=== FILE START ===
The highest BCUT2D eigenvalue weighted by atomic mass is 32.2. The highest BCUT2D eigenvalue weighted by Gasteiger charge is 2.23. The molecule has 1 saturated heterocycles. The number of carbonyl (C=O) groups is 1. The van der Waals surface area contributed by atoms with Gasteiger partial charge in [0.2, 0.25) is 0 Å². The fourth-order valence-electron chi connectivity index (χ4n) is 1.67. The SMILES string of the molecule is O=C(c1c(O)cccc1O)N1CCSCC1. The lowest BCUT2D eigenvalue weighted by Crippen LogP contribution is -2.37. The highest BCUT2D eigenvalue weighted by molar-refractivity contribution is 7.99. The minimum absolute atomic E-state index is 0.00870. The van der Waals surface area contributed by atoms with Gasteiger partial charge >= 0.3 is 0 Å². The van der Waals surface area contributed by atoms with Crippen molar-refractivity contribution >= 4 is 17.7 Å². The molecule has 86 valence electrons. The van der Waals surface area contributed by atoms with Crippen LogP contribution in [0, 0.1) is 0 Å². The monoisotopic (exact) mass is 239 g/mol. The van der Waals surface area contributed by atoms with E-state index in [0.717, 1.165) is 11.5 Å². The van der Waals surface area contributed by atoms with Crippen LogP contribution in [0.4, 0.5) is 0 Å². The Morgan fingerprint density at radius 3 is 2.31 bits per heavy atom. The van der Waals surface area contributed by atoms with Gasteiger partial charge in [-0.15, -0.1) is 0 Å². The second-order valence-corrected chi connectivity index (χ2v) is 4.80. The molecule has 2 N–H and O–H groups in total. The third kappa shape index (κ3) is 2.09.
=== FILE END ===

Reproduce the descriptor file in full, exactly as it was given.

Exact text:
The highest BCUT2D eigenvalue weighted by atomic mass is 32.2. The highest BCUT2D eigenvalue weighted by Gasteiger charge is 2.23. The molecule has 1 saturated heterocycles. The number of carbonyl (C=O) groups is 1. The van der Waals surface area contributed by atoms with Gasteiger partial charge in [0.2, 0.25) is 0 Å². The fourth-order valence-electron chi connectivity index (χ4n) is 1.67. The SMILES string of the molecule is O=C(c1c(O)cccc1O)N1CCSCC1. The lowest BCUT2D eigenvalue weighted by Crippen LogP contribution is -2.37. The highest BCUT2D eigenvalue weighted by molar-refractivity contribution is 7.99. The minimum absolute atomic E-state index is 0.00870. The van der Waals surface area contributed by atoms with Gasteiger partial charge >= 0.3 is 0 Å². The van der Waals surface area contributed by atoms with Crippen molar-refractivity contribution >= 4 is 17.7 Å². The molecule has 86 valence electrons. The van der Waals surface area contributed by atoms with Crippen LogP contribution in [0, 0.1) is 0 Å². The monoisotopic (exact) mass is 239 g/mol. The van der Waals surface area contributed by atoms with E-state index in [0.717, 1.165) is 11.5 Å². The van der Waals surface area contributed by atoms with Crippen LogP contribution in [0.4, 0.5) is 0 Å². The Morgan fingerprint density at radius 3 is 2.31 bits per heavy atom. The van der Waals surface area contributed by atoms with Gasteiger partial charge in [-0.15, -0.1) is 0 Å². The second-order valence-corrected chi connectivity index (χ2v) is 4.80. The molecule has 2 N–H and O–H groups in total. The third kappa shape index (κ3) is 2.09.